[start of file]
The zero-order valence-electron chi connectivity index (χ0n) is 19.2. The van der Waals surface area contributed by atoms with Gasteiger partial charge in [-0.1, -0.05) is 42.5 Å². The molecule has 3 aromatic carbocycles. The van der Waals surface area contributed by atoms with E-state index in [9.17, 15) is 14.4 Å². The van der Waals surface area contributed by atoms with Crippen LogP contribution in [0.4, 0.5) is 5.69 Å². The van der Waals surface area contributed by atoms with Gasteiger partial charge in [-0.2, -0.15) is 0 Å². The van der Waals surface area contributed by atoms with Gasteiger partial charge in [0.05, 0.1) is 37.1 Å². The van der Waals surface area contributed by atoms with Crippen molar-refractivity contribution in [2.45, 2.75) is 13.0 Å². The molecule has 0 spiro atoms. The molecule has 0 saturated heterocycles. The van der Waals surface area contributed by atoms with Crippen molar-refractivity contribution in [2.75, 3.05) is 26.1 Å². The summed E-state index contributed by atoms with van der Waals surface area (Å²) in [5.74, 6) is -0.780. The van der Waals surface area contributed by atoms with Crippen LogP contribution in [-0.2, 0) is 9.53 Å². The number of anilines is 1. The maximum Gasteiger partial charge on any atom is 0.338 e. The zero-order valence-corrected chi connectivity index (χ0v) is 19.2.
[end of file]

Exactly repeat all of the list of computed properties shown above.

The zero-order valence-electron chi connectivity index (χ0n) is 19.2. The van der Waals surface area contributed by atoms with Gasteiger partial charge in [-0.1, -0.05) is 42.5 Å². The molecule has 3 aromatic carbocycles. The van der Waals surface area contributed by atoms with E-state index in [9.17, 15) is 14.4 Å². The van der Waals surface area contributed by atoms with Crippen LogP contribution in [0.4, 0.5) is 5.69 Å². The van der Waals surface area contributed by atoms with Gasteiger partial charge in [-0.2, -0.15) is 0 Å². The van der Waals surface area contributed by atoms with Gasteiger partial charge in [0.05, 0.1) is 37.1 Å². The van der Waals surface area contributed by atoms with Crippen molar-refractivity contribution in [2.45, 2.75) is 13.0 Å². The molecule has 0 spiro atoms. The molecule has 0 saturated heterocycles. The van der Waals surface area contributed by atoms with Crippen molar-refractivity contribution in [2.75, 3.05) is 26.1 Å². The summed E-state index contributed by atoms with van der Waals surface area (Å²) in [5.74, 6) is -0.780. The van der Waals surface area contributed by atoms with Crippen LogP contribution in [-0.2, 0) is 9.53 Å². The number of anilines is 1. The maximum Gasteiger partial charge on any atom is 0.338 e. The zero-order valence-corrected chi connectivity index (χ0v) is 19.2.